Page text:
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Steve Fisher Calls An End To His Strange, Successful Coaching Career

Photo: Gene Sweeney/Getty

After 571 wins, three Final Four appearances, and a ground-up rebuild of a once-moribund basketball program, Steve Fisher has retired from college basketball. Fisher has been the head coach of the San Diego State Aztecs since 1999, and his longtime lead assistant Brian Dutcher will take over for Fisher next year, per ESPN.

Fisher got his first head coaching job at an exceedingly strange time. He’d served as an assistant coach under Bill Frieder at Michigan for seven years, but after Frieder announced that he’d be leaving the Wolverines for Arizona State on the eve of the 1989 NCAA Tournament, then-athletic director and legendary former Wolverines football coach Bo Schembechler effectively fired him on the spot. Fisher took over the program right before the NCAA tournament and led three-seed Michigan to its first ever national championship, upsetting UNC and Illinois along the way. He began his head coaching career with six straight wins and a national championship.


Fisher followed up that national title by recruiting the famed “Fab Five” (Chris Webber, Juwan Howard, Jalen Rose, Jimmy King, and Ray Jackson), who immediately made Michigan a powerhouse. The Wolverines reached the Final Four and lost the national title game two years in a row, once because of Webber’s infamous phantom timeout. Fisher led the team to five straight NCAA tournament appearances and an NIT championship, but his time atop the program ended abruptly after he was fired because of the Ed Martin scandal, although he maintains he had nothing to do with Martin paying his players and was largely cleared by the NCAA.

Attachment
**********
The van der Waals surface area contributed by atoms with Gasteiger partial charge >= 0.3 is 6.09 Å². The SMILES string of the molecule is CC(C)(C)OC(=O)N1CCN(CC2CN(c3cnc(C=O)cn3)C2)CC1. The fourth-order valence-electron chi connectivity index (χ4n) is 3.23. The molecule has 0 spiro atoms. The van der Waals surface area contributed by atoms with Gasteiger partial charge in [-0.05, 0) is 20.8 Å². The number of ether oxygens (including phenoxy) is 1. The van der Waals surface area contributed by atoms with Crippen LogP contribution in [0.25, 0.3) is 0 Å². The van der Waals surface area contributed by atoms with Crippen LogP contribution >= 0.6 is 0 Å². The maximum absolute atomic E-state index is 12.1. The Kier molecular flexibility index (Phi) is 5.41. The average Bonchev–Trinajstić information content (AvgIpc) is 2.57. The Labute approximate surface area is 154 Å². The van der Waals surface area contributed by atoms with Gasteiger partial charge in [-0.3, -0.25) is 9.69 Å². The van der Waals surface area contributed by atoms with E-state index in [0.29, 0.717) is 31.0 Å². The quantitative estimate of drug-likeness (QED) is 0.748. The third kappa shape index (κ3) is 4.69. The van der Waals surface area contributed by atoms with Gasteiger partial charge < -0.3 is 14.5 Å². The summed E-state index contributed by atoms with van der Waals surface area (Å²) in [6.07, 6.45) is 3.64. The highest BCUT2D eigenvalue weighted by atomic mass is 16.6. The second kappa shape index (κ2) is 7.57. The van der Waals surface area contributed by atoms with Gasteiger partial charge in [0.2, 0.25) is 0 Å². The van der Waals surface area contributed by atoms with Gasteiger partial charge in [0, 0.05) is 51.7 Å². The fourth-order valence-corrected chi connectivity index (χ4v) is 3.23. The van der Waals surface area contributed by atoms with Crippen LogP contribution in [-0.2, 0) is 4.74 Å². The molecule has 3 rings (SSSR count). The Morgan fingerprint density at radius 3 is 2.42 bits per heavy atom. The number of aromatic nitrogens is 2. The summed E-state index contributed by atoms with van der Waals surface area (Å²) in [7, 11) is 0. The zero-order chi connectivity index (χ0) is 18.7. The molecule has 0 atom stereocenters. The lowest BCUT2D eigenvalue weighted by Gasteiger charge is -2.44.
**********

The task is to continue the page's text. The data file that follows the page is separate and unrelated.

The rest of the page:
Many coaches would fade into obscurity after getting fired in shame for their involvement in a sport-shaking scandal, and Fisher sort of did. He took a year off, then helped Rick Adelman turn the Sacramento Kings around for a year. Two years after getting fired by Michigan, Fisher popped up at San Diego State and accepted what looked like a suicide mission in trying to revive an Aztecs program that had never won a postseason game. The year before Fisher took over, SDSU won fewer games than he did in his first-ever NCAA tournament.

It was a Herculean task, and Fisher was up for it. Two years after hiring Fisher, SDSU made the NCAA tournament. After six years of steady improvement, the Aztecs ripped off an 11-season streak of 20 or more wins. They made seven NCAA tournaments under Fisher, won six Mountain West championships, and reached two Sweet sixteens. In 2011, SDSU went 34-3, losing only to Jimmer Fredette-led BYU teams and eventual tournament winner UConn. Fisher helped mold Kawhi Leonard into a defensive terror and he earned 2011 national coach of the year honors.


SDSU never won an NCAA tournament or made a Final Four, but Fisher built a prestige program out of nothing and left the Aztecs with a strong on-the-court identity of physical, relentless defense as well as a proven track record of developing mid-major players for the NBA. His overnight national championship and recruiting chops at Michigan were perhaps more consequential, but the turnaround he engineered at SDSU was somehow more impressive.

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